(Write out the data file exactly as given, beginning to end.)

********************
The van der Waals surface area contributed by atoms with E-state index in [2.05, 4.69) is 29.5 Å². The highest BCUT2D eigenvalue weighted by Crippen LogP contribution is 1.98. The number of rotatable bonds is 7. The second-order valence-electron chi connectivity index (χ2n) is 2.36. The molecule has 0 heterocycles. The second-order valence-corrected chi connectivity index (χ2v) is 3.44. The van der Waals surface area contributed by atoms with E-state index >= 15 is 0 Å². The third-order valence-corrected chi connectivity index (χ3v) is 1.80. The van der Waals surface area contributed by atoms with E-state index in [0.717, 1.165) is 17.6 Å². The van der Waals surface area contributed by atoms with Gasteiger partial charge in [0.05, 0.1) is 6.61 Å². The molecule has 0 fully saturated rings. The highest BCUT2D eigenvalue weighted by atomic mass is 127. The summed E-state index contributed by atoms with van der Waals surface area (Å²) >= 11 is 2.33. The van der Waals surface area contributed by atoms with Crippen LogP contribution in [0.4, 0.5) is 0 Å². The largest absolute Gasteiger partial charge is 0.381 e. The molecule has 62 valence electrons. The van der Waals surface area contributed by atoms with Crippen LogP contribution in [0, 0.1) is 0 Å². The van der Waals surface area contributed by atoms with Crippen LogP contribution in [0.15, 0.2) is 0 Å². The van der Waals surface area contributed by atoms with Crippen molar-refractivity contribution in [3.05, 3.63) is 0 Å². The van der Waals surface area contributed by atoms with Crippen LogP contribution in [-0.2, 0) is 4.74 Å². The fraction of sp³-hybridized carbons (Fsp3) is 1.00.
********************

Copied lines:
The van der Waals surface area contributed by atoms with E-state index in [2.05, 4.69) is 29.5 Å². The highest BCUT2D eigenvalue weighted by Crippen LogP contribution is 1.98. The number of rotatable bonds is 7. The second-order valence-electron chi connectivity index (χ2n) is 2.36. The molecule has 0 heterocycles. The second-order valence-corrected chi connectivity index (χ2v) is 3.44. The van der Waals surface area contributed by atoms with E-state index >= 15 is 0 Å². The third-order valence-corrected chi connectivity index (χ3v) is 1.80. The van der Waals surface area contributed by atoms with E-state index in [0.717, 1.165) is 17.6 Å². The van der Waals surface area contributed by atoms with Gasteiger partial charge in [0.05, 0.1) is 6.61 Å². The molecule has 0 fully saturated rings. The highest BCUT2D eigenvalue weighted by atomic mass is 127. The summed E-state index contributed by atoms with van der Waals surface area (Å²) >= 11 is 2.33. The van der Waals surface area contributed by atoms with Crippen LogP contribution in [0.4, 0.5) is 0 Å². The largest absolute Gasteiger partial charge is 0.381 e. The molecule has 62 valence electrons. The van der Waals surface area contributed by atoms with Crippen LogP contribution in [0, 0.1) is 0 Å². The van der Waals surface area contributed by atoms with Crippen LogP contribution in [0.15, 0.2) is 0 Å². The van der Waals surface area contributed by atoms with Crippen molar-refractivity contribution in [3.05, 3.63) is 0 Å². The van der Waals surface area contributed by atoms with Crippen LogP contribution in [-0.2, 0) is 4.74 Å². The fraction of sp³-hybridized carbons (Fsp3) is 1.00.